Dealer in Towanda Boro',
On Friday iu the afternoon the J, lrr
discharged. The trial iist having ''
through with, and the Court rfjeor IlP f'
meet again oil Saturday morning at lu,/
for a further hearing of matters npon t} )e '
guraent list and matters in tl, o o r
Court at which time the Court again m<t J
after the transactions of various matte- 4
business in the several Courts of Co
Pleas, Quarter Sessions and Orphans r**
adjourned. V
The President Judge makes an order t
the holding of a three weeks' term at u"
uext. .
ttyThe ultimate fate of Locompton
House, is very doubtful. The majority %
Harkis' resolutions were only three ; and
Administration is already boasting of in
ability to " put it through." That they h„.
the power to do so, we have no question
opponents of the measure, however, are cty
dent, that every day, with its revelations jf
monstrous vifliatiy in Kansas, weakens!
compton. Could the Investigating Comm%
have been formed, so as to secure a thoro-;-
and searching investigation of all matters w>t>
in its scojie, no Northern man would have Je
ed lent Lecompton his support. As it is
should not be surprised some day to learn tin
the measure bad been sprung upon the Ho
and under the previous question, passed.
Henry Fife and Charlotte Jones •„
of the Mc Keen port murderers, were b, )? „
Pittsburg, Friday afternoon, at 2 o'clock •
the jail-yard. The execution was witnessedb,
about thirty persons, but a very large cror
was on the outside of the yard. Both roorfe.
er delivered addresses, acknowledge:; t*
justice of their sentence, but said that Mom
and Stewart are innocent. Stewart is
tenced to be liuug iu a fortnight.
figy Bishop Potter was attacked on
ncsday by severe apoplexy at Greeiis'oor;..
He has partially recovered, but still in n critic
From Washington.
Washington, Friday, Feb. II
I understand the Lecomptonites are re
sanguine that at their caucus, to morrow n®
they can present a compromise which will#,
isfy the Douglas men, and lead theiu to cw
; tlieir resistance. The principal point of u*
proposition is that Congress shall declare tor
, right of the people of Kansas to change tber
Constitution immediately if they choose.
The j artisan vote by "which "Hoard's re*>
lation, prov'd ng fcran nveuuatim i, to tiv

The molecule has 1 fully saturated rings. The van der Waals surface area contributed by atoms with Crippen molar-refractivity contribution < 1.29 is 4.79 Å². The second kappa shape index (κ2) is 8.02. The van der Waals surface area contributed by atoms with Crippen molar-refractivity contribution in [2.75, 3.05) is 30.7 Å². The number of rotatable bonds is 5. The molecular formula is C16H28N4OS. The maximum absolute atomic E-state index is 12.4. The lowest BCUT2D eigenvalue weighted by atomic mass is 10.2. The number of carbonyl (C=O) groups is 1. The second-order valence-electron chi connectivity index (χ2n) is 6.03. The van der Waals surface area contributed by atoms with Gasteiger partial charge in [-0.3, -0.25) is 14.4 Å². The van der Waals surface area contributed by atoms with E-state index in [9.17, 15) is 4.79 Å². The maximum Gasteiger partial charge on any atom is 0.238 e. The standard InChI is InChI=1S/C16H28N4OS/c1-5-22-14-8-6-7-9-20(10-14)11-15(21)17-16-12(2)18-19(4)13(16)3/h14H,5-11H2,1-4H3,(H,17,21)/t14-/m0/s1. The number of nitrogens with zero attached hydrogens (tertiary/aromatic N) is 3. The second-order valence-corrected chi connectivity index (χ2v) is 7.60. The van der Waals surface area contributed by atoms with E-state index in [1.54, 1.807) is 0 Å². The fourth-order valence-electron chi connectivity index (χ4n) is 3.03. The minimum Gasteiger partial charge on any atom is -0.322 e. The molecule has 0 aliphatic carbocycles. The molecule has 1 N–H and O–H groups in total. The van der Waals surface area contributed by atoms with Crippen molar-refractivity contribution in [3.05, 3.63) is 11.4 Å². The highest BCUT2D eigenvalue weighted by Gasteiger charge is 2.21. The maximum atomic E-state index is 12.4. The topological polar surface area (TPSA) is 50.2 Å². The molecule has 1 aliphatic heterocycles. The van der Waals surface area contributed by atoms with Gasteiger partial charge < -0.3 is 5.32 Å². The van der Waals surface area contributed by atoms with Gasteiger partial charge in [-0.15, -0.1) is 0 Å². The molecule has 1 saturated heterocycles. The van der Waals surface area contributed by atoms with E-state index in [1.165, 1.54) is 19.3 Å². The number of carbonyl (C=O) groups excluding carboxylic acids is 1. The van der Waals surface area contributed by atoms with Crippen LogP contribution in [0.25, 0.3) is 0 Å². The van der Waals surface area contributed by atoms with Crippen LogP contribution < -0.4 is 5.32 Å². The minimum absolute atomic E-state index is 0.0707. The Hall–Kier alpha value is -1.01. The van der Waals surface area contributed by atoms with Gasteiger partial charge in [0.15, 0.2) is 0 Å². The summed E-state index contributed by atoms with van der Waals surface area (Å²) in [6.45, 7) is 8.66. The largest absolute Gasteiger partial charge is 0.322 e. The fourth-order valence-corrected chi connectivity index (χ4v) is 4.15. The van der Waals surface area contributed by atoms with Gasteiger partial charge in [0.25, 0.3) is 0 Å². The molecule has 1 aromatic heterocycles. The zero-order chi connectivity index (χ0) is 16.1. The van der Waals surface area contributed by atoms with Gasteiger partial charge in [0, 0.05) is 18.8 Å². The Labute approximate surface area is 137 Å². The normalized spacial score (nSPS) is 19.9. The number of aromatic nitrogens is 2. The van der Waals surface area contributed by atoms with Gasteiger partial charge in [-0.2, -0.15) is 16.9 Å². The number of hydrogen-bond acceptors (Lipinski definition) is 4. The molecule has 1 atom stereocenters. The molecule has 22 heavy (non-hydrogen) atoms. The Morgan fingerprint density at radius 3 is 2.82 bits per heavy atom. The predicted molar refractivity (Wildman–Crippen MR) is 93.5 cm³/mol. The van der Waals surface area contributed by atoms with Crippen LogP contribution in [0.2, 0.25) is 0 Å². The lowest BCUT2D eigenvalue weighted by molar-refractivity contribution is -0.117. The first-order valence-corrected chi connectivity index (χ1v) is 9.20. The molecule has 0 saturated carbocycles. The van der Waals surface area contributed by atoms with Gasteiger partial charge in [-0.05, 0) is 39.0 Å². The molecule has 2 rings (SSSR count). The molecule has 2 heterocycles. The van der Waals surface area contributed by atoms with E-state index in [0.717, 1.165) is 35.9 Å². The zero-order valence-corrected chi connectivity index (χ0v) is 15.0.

uewspaper reports relative to attempts on t
part of persons in the interest of the Kmc*
tive to influence votes for Locompton wast*
bled today, is a significant commentary up
the President's d eclaration that he will car
Locompton through within thirty days. Bras
! attempts to exculpate himself to-dav weit-rrr
■ indiscreet, especially in view of the fact tin
lit: himself told a colleague that lie (Haws
could have a couple of offices in the district:
jhe would vote right. This can be substatu:
I ed.
Cai.HOCN's declarations that the Froe Sri: 1
I TiCgislature of Kansas is elected is creatiif
trouble among the Southern Lecomptonites
Washington, Felmiary !*,
Tlie Lecomptonites have modified theirpto
| somewhat since their disheartening defeat
1 Monday. In other words, a compromise is
| foot, and to mv knowledge some of the Pk
orotic opponents of Lecompton in its presrt
shape hare signified their willingness to v
cept the proposed compromise. The arraag
■ iiient understood now to be settled ipon,
| that Calhoun shall issue certificates tt tb
! free state candidates for state officers in Kc
sas, and Congress, i accepting the eonstitoti*
will assert the right of the people of Kas*
; to amend it at any time, irrespective of &:"•
; thing in it to the contrary. This, it is thoagh;
, will satisfy the Douglas party, or erwßth i
i it to carry Lecompton easily.
It is thought by some that nnatteswtv'
be made to rush Lecompton through Cwpf*
; in spite of the reference in the House to'
I Select committee. But such a game etnej
be played. The Republicans will stop it'
i necessary by a resort to "dilatory mpti"ff
' This will, i their own opinion, In* iastifia 5 *
under the circumstances. Tlie House havir*
! referred the whole question to a commit®
they will insist upon its report before takif
. action upon it.
Senator Wilson and GEN. CAt.norx—p
, following is the report of that portion of^ ?
ator Wilson's s|eeeh on Thursday, i n which *
I referred to John Calhoun in terms whichs- 1
likely to lead to personal difficulty :
" On the demand of the President, on"'
promise of Governor Walker, and the <k f,,r
a tion sof the Washington Union, tlict k 1
j promised the people of Kansas, tlnit they
submit the Constitution to the people. T-!
provided for its snlimission in such a wayt>
Governor Walker could not correct frauds'
be had done in the case of Oxford and M '' r *
county, and so that Calhoun could hnve
matter in his own hands—a man who V*
not only permit the frauds, but, if necessary
frauds himself. He was just the man to doc
tor God never allowed to walk the green f*r
any man who more richly deserves to dif 1
traitor's death, and leave a traitor's , " il
John Calhoun.
Mr. Green—Say it to his face.
Mr. Wilson—l have said it here, and it
on record. I have no fear of the tools of
, der-ruffianism in Washington or in Kan* I ' f
lam able to take care of myself. 1 *'
to do so, at any rate. Sir, this Ji din
i has cheated and defninded the people of k 4 '
sax out of their sacred rights. He has re
mitted a crime against the liberties of the r
pie, which will associate his name withtyra nB .
and tyrauts while the history of Kansas
be read aud remembered by mankind."
RQrTlic New Hampshire election "'j l '
place on the 9th of March. The Adroit
tion, by its course on the Kansas question
left its friends in the Granite State no
to recover the ground they lost several .
since. The Republicans will win an ea-\ .
tory. The next Legislature wiil elect a '
Senator to succeed John P. Hale, bo ' v
derstood to le a candidate for reelect ion